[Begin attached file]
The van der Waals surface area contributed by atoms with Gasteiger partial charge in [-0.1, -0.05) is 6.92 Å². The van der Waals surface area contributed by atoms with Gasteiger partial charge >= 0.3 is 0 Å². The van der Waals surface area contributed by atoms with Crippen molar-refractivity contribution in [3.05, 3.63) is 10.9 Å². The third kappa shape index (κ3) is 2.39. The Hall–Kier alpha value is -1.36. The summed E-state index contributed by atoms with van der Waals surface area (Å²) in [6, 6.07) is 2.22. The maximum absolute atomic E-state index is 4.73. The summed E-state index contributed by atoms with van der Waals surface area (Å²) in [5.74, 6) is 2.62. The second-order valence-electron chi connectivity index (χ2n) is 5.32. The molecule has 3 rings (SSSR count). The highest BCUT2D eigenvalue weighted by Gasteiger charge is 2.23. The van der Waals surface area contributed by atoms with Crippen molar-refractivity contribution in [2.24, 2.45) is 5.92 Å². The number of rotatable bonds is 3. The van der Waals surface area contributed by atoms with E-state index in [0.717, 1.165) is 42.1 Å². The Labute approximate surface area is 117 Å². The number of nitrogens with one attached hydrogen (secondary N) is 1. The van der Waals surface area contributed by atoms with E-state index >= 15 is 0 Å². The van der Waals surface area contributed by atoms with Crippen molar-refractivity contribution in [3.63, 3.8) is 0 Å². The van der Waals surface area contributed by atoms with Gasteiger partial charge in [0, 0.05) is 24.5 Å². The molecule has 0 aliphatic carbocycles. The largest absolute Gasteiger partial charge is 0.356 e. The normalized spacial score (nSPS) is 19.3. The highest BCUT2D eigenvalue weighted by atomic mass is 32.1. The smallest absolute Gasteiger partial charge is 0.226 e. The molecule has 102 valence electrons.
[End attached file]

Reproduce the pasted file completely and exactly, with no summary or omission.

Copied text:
The van der Waals surface area contributed by atoms with Gasteiger partial charge in [-0.1, -0.05) is 6.92 Å². The van der Waals surface area contributed by atoms with Gasteiger partial charge >= 0.3 is 0 Å². The van der Waals surface area contributed by atoms with Crippen molar-refractivity contribution in [3.05, 3.63) is 10.9 Å². The third kappa shape index (κ3) is 2.39. The Hall–Kier alpha value is -1.36. The summed E-state index contributed by atoms with van der Waals surface area (Å²) in [6, 6.07) is 2.22. The maximum absolute atomic E-state index is 4.73. The summed E-state index contributed by atoms with van der Waals surface area (Å²) in [5.74, 6) is 2.62. The second-order valence-electron chi connectivity index (χ2n) is 5.32. The molecule has 3 rings (SSSR count). The highest BCUT2D eigenvalue weighted by Gasteiger charge is 2.23. The van der Waals surface area contributed by atoms with Crippen molar-refractivity contribution in [2.24, 2.45) is 5.92 Å². The number of rotatable bonds is 3. The van der Waals surface area contributed by atoms with E-state index in [0.717, 1.165) is 42.1 Å². The Labute approximate surface area is 117 Å². The number of nitrogens with one attached hydrogen (secondary N) is 1. The van der Waals surface area contributed by atoms with E-state index >= 15 is 0 Å². The van der Waals surface area contributed by atoms with Crippen molar-refractivity contribution in [3.63, 3.8) is 0 Å². The van der Waals surface area contributed by atoms with Gasteiger partial charge in [0, 0.05) is 24.5 Å². The molecule has 0 aliphatic carbocycles. The largest absolute Gasteiger partial charge is 0.356 e. The normalized spacial score (nSPS) is 19.3. The highest BCUT2D eigenvalue weighted by atomic mass is 32.1. The smallest absolute Gasteiger partial charge is 0.226 e. The molecule has 102 valence electrons.